“The Shape of Water ” rebels against Oscars tradition
February 5, 2018
Sometimes, while diving through the sea of drawn-out dramas and complicated character studies that generally make up the Oscar nominations, you find a pearl that shines brighter than the rest. Particularly for someone who is not a fan of those genres, Guillermo del Toro’s “The Shape of Water” is that pearl. Del Toro crafts the story of a mute janitorial worker named Eliza, played by Sally Hawkins, who begins to fall in love with an amphibious creature (Doug Jones) being housed in the government facility she works in. Unfortunately for her, head of security Richard Strickland (Michael Shannon) plans to kill the asset to prevent it from falling into Soviet hands; while never explicitly stated, context clues suggest that the film takes place in the late 1950s.
The plot seems intriguing at first glance. However, towards the final act of the film, it quickly devolves into a series of romance clichés. This can be severely off-putting for someone who is not a fan of the genre, especially when contrasted with the earlier minutes that more closely follow the guidelines of a darker monster film. Fortunately, del Toro devotes himself to ensuring it is the best-told cliché romance of the year, crafting a beautiful setting, fleshing out his characters and adding another Oscar-worthy score from Alexandre Desplat.
As the opening credits roll, we are toured around a room submerged in green-tinted seawater, with rays of light supposedly streaming through the surface, giving us glimpses of what lies beneath an alarm clock that floats just inches off the nightstand it had been sitting on moments before. The camera slowly pans left, and we see a person suspended above their bed. As the credits end, these items slowly fall back into their original positions as the water gradually escapes the scene. Before we know it, it is as if it were never there and the movie begins.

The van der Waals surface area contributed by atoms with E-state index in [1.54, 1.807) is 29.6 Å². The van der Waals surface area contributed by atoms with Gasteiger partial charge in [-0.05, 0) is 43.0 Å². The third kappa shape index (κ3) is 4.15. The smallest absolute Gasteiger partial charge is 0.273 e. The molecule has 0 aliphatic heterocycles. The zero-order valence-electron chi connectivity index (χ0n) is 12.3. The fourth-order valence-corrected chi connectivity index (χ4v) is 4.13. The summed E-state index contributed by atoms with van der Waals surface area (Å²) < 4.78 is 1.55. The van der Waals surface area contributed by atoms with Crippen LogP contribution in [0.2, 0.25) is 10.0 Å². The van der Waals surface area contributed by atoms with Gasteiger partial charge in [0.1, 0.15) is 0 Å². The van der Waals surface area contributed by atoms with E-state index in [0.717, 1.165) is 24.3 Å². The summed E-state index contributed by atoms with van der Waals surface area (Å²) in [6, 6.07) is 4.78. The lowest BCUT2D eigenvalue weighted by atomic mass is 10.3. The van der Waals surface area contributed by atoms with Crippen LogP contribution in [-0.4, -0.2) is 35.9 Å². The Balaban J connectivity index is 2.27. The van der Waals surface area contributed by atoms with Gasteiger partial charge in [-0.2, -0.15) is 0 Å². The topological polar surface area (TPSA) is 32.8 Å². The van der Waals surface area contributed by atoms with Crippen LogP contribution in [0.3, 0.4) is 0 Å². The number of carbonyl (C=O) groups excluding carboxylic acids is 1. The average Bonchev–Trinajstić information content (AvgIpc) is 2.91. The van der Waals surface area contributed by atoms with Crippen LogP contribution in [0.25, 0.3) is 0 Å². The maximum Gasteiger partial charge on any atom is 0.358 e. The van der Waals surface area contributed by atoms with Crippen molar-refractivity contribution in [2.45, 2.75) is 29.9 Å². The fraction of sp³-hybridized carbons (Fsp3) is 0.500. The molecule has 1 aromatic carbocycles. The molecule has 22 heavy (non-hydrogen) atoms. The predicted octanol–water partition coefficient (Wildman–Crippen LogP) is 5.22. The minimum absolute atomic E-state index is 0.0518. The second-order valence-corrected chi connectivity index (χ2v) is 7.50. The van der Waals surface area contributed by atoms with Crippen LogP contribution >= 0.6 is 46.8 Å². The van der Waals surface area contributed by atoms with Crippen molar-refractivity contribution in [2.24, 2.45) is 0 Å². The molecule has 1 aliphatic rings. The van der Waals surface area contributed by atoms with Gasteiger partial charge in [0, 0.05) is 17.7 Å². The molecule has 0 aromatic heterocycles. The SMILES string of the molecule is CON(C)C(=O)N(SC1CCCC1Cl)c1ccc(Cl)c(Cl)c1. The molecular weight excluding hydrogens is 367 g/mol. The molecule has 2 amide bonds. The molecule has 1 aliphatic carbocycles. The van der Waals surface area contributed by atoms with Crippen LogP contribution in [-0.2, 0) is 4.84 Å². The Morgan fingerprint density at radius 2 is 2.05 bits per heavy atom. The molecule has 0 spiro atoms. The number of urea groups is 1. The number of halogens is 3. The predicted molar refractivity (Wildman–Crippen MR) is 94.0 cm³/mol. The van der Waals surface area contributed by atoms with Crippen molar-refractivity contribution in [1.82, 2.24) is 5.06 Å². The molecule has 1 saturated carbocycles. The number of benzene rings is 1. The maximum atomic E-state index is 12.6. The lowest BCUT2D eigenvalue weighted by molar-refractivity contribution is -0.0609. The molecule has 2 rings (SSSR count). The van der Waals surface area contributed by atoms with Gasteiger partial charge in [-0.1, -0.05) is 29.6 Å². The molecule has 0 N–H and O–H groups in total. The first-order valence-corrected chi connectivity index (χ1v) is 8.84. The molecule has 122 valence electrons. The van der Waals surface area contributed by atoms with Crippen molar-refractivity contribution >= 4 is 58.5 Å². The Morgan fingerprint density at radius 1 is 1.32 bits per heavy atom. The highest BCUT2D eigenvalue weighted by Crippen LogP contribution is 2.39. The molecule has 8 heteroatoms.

On a technical level doing something like this must have been a unique challenge, and it makes for spectacular viewing. Del Toro brings this same level of beauty to all the underwater shots in the film and those outside of it as well, doing a great job of contrasting light and dark colors. In one scene, we see the dust and decaying rats underneath Eliza’s apartment floor before being shown the gummy grandeur of the nearly empty movie theater below her. Strickland travels from his gray government office to his classic ’50s home filled with bright yellows and oranges.
Within these crafted scenes we get to view characters that could have easily been romance character tropes, but in this film they go beyond that. Hawkins doesn’t just play a woman who is emotionally incomplete but is literally incomplete in the sense that she can’t talk. This could’ve resulted in a performance of overacting Oscar bait, but Hawkins brings so much sincerity to the role that it moves beyond that. She communicates so much without needing to speak, and even when using sign language one can almost hear how she should have spoken them.
Richard Jenkins is great as Giles, Eliza’s friendly neighbor. He stands out because we are shown his motivations for acting the way he does. These scenes could be seen as detached from the main plot of the film, but they add so much depth to his character and is it far more effective than just telling the audience through a long monologue.
Similarly, Shannon has his depth explored in scenes with his family, in a car dealership and at the military facility interacting with the general who heads the operation. We get to understand his motivations so that, while he may never be sympathetic, he becomes more than just some evil guy. And Shannon brings just as much sincerity to this role as he did to General Zod in 2013’s “Man of Steel,” only this time the movie fits around the characters much better.
Octavia Spencer’s Zelda, while funny, is probably the most two-dimensional of the group. She mostly serves as Eliza’s friend at work who spouts endlessly about how lazy her husband is. Spencer does well with what she is given, but certainly has the least screen time to gain depth.
The creature itself is also performed beautifully, with Doug Jones bringing along his experience with other nonhuman roles like Abe Sapien in both “Hellboy” films, also directed by del Toro. The aquatic being was made primarily from makeup and prosthetics giving its actions a sincerity that would likely be absent if the character was entirely CGI.
The music ties everything together, standing out specifically in the more romantic moments, using an accordion to draw romantic images of a summer’s day in the French countryside. It lends a purity that brings a little something extra to the scenes.
The clichés of “The Shape of Water” won’t be for everyone, but for those looking for a break from the traditional Oscar films, this could be a breath of fresh air. Even for those predisposed against romance, this one is still worth at least one watch if only for the aesthetics alone.